U.N. Secretary-General Kofi Annan warned leaders joining a three-day meeting in New York City Wednesday that the world has fallen far short of its promises five years ago to fight HIV/AIDS, and to find new ways to tackle the virus.

The United Nations hopes the high-level meeting on AIDS will bring a surge of new funding, after a report warned that the epidemic continues to spread, efforts to fight AIDS among women and children had failed and that young people still have little understanding of the disease, according to the Associated Press. The report also said that $20 billion will be needed each year to fight AIDS by 2008.

Several heads of state and dozens of government officials will seek to craft a document that charts a course to provide universal access for AIDS prevention and treatment by 2010, the AP reported.

The 25-year-old AIDS epidemic has claimed 25 million lives and shows no signs of slowing down, a United Nations agency reported earlier this week.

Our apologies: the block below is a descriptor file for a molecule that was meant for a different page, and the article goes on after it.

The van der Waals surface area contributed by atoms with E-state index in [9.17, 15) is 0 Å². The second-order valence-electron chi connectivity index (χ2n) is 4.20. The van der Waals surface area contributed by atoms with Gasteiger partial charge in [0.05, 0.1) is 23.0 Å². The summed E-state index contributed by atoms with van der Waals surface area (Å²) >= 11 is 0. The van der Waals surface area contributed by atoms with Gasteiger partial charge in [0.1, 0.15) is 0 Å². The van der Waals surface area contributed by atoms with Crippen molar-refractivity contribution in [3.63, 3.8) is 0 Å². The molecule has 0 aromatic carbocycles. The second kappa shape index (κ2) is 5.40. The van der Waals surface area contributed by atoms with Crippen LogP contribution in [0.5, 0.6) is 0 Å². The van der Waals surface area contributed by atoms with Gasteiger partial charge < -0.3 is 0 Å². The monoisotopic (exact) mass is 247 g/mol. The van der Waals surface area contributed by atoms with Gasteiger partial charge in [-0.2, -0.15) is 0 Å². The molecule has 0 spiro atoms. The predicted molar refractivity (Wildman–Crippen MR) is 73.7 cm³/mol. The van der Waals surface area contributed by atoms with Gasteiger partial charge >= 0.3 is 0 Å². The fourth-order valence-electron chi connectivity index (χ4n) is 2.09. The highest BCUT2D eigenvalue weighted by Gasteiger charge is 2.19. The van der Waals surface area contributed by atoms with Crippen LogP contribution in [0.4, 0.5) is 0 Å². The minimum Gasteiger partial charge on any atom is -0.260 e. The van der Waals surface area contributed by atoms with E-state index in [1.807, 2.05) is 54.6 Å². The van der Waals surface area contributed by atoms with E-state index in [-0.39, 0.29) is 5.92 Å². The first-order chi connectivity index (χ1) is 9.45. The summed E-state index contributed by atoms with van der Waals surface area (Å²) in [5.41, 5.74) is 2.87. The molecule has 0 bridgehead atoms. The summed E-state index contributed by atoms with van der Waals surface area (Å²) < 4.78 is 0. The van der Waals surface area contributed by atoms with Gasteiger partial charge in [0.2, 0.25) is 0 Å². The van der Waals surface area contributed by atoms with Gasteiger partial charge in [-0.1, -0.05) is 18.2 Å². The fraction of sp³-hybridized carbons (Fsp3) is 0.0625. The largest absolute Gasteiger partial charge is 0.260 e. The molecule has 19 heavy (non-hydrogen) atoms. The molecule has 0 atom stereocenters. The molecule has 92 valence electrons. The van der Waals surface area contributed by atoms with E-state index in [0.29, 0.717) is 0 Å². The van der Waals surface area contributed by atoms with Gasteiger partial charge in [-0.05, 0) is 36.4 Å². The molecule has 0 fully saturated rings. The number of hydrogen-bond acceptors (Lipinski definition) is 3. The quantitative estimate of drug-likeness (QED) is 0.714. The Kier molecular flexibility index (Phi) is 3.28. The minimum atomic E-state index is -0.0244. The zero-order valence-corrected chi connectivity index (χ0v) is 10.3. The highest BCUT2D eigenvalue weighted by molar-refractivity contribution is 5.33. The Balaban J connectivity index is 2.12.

FDA Approves Growth Hormone

In a long-awaited decision, the U.S. Food and Drug Administration approved on Tuesday a new human growth product but stressed that its action doesn't set a precedent for other biological medicines.

Made using recombinant DNA technology, Omnitrope (somatropin) is used to treat growth disorders in children and adults. It is manufactured by Sandoz, a division of Novartis, which first applied for approval of the product in July 2003. The FDA had said it was unable to reach a decision sooner because of scientific and legal issues, and it later held public meetings to discuss the approval process for follow-on products, according to the Associated Press.

Omnitrope is considered a "follow-on" product because it is so similar to other products already approved that previous safety data could be considered in approving the new version. The drug has previously been approved for use in Australia and in Europe.